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    Default Re: So who's went over to using SSD drives in their computers?

    1) Is there a compatibility reason for which your CF flash cards can't be formatted NTFS?

    2) Is there another reason for which your CF cards can't be formatted NTFS?

    3) Are you willing to format your CF cards to NTFS?

    Since NTFS supports the change you desire, it seems like a step in the right direction.
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    Default Re: So who's went over to using SSD drives in their computers?

    Quote Originally Posted by LEDAdd1ct View Post
    Since NTFS supports the change you desire, it seems like a step in the right direction.
    "It's not a bug, it's a feature".

    WinXP (Home) doesn't permit NTFS on "Removable Disk" media, Fat32 is the best it can do unless I trick it via regedit or something similar, to fool NTFS into thinking its a fixed disk. Then my options are wide open and I can do all sorts of things.

    I think that one route would be along the lines of what fyrstomer suggested a few days ago re: the Hitachi driver.

    This and/or this.
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  6. #36
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    Default Re: So who's went over to using SSD drives in their computers?

    Quote Originally Posted by Kestrel View Post
    "It's not a bug, it's a feature".

    WinXP (Home) doesn't permit NTFS on "Removable Disk" media, Fat32 is the best it can do unless I trick it via regedit or something similar, to fool NTFS into thinking its a fixed disk. Then my options are wide open and I can do all sorts of things.

    I think that one route would be along the lines of what fyrstomer suggested a few days ago re: the Hitachi driver.

    This and/or this.
    so i dont have a Winxp and for sure a XP home to try this on but here is a link that seems to address your issue. they present a simple workaround that might work. but i dont know for sure that it will work on home version. also if you have someone with an xp pro/vista/windows7 or even DOS you can just format it to NTFS and you will be good to go

    to format the CF card under XP Pro:

    1. Place the CF in a USB to CF reader/writer
    2. Use UFDPREP.EXE on the CF, which is seen as a usb device. UFDPREP will allow for the CF to be partitioned and formated with NTFS.
    This only works on XP Pro since UFDPREP.EXE will only work XP.

    of course its possible that partition software will fix this problem. i use easeus (its free) on windows 7 and vista to format drives and its compatable with xp home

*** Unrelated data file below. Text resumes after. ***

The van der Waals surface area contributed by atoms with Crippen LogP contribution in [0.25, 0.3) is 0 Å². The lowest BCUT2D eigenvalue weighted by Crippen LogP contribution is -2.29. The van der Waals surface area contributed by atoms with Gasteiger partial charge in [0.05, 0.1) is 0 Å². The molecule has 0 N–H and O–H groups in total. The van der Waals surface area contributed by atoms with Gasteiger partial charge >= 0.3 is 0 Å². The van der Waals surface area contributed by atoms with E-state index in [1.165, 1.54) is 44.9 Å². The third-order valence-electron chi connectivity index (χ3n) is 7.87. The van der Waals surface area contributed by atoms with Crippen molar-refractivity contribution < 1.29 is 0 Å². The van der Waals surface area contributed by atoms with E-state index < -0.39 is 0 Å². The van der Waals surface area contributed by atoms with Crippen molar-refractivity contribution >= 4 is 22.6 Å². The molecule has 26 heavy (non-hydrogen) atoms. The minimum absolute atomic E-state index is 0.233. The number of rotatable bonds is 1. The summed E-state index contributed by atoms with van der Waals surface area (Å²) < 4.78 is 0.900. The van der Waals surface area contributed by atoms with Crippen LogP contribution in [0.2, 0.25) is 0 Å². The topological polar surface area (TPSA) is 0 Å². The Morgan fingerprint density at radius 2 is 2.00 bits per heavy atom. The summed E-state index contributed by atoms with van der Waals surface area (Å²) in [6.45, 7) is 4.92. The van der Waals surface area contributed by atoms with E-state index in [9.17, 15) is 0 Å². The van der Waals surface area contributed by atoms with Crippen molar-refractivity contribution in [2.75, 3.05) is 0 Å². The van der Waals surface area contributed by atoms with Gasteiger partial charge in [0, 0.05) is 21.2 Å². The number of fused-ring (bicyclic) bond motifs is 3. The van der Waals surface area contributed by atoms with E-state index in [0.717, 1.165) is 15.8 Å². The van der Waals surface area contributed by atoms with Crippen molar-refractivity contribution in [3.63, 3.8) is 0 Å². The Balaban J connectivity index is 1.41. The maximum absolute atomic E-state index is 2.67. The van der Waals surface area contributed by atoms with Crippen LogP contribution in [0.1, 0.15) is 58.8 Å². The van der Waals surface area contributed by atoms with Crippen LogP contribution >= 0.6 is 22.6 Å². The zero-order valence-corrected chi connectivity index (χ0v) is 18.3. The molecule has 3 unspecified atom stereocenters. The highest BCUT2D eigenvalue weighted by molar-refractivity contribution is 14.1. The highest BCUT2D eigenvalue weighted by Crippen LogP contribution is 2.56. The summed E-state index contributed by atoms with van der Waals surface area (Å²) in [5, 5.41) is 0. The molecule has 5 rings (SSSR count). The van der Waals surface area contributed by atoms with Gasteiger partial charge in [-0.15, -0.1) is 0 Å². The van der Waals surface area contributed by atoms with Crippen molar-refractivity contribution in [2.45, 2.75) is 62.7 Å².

http://www.partition-tool.com/download.htm

    y
    ou might just try that and see how it goes. of course you lose all data when you do this but you can work that out for sure.








    http://lifehacker.com/5195783/format...-in-windows-xp





    Last edited by Jrubin; 01-13-2012 at 01:33 PM.

  7. #37
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    Default Re: So who's went over to using SSD drives in their computers?

    Hi there. This is my first post here, which is funny, because I'm here to learn about flashlights, but I saw this post and thought I'd respond.

    I'm an independent computer consultant. Mostly I serve small businesses and individuals. I hope to move my practice to only businesses eventually, but for the time being, I'm having fun. Most of my experience is in large corporate environments with lots of servers and/or large systems.

    I've had a small amount of experience with SSD. It's very exciting, and as a colleague said, now that SSD is coming, everything we know about storage management is going to be wrong. A lot of our long-earned tips apply to the characteristics of hard drives (with platters), with their advantages and disadvantages. So it seems to me that head crashes and similar mechanical failures are the main reason for RAID. So I wonder how useful RAID is when using SSD. I recently replaced a RAID-1 array for a client with a single SSD. I suspect it will be at least as reliable, though that's based on my educated guess. Any opinions?

    I've worked with a couple of laptops with hybrid drives that have a small cache with SSD and otherwise hard drives. In theory, they're a good idea, though I can't say they seemed fast.